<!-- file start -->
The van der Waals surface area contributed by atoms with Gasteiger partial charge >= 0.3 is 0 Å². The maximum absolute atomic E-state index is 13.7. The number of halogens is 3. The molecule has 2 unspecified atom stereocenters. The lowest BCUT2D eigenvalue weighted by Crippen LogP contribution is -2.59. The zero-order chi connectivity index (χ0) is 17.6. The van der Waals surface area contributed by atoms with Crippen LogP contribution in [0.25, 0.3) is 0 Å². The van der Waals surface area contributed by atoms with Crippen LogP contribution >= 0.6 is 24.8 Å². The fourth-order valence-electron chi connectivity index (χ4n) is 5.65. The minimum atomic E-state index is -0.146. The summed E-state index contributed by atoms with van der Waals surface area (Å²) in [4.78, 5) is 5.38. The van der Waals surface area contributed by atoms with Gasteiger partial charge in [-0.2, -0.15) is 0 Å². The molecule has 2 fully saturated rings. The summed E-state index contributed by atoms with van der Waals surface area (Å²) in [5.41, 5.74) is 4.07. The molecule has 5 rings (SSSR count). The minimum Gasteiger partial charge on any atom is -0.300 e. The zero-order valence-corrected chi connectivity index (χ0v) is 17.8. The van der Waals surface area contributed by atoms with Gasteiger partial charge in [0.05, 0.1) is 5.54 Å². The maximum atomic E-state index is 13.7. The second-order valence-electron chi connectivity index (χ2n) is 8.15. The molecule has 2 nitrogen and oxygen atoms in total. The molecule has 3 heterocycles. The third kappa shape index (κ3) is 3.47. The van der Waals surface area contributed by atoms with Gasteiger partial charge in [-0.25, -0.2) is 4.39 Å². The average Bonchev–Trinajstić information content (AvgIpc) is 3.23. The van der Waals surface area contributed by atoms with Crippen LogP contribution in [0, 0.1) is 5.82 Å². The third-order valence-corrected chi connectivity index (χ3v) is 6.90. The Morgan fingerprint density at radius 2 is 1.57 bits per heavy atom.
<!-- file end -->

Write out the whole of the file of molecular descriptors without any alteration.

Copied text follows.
The van der Waals surface area contributed by atoms with Gasteiger partial charge >= 0.3 is 0 Å². The maximum absolute atomic E-state index is 13.7. The number of halogens is 3. The molecule has 2 unspecified atom stereocenters. The lowest BCUT2D eigenvalue weighted by Crippen LogP contribution is -2.59. The zero-order chi connectivity index (χ0) is 17.6. The van der Waals surface area contributed by atoms with Crippen LogP contribution in [0.25, 0.3) is 0 Å². The van der Waals surface area contributed by atoms with Crippen LogP contribution >= 0.6 is 24.8 Å². The fourth-order valence-electron chi connectivity index (χ4n) is 5.65. The minimum atomic E-state index is -0.146. The summed E-state index contributed by atoms with van der Waals surface area (Å²) in [4.78, 5) is 5.38. The van der Waals surface area contributed by atoms with Gasteiger partial charge in [-0.2, -0.15) is 0 Å². The molecule has 2 fully saturated rings. The summed E-state index contributed by atoms with van der Waals surface area (Å²) in [5.41, 5.74) is 4.07. The molecule has 5 rings (SSSR count). The minimum Gasteiger partial charge on any atom is -0.300 e. The zero-order valence-corrected chi connectivity index (χ0v) is 17.8. The van der Waals surface area contributed by atoms with Gasteiger partial charge in [0.05, 0.1) is 5.54 Å². The maximum atomic E-state index is 13.7. The second-order valence-electron chi connectivity index (χ2n) is 8.15. The molecule has 2 nitrogen and oxygen atoms in total. The molecule has 3 heterocycles. The third kappa shape index (κ3) is 3.47. The van der Waals surface area contributed by atoms with Gasteiger partial charge in [-0.25, -0.2) is 4.39 Å². The average Bonchev–Trinajstić information content (AvgIpc) is 3.23. The van der Waals surface area contributed by atoms with Crippen LogP contribution in [0, 0.1) is 5.82 Å². The third-order valence-corrected chi connectivity index (χ3v) is 6.90. The Morgan fingerprint density at radius 2 is 1.57 bits per heavy atom.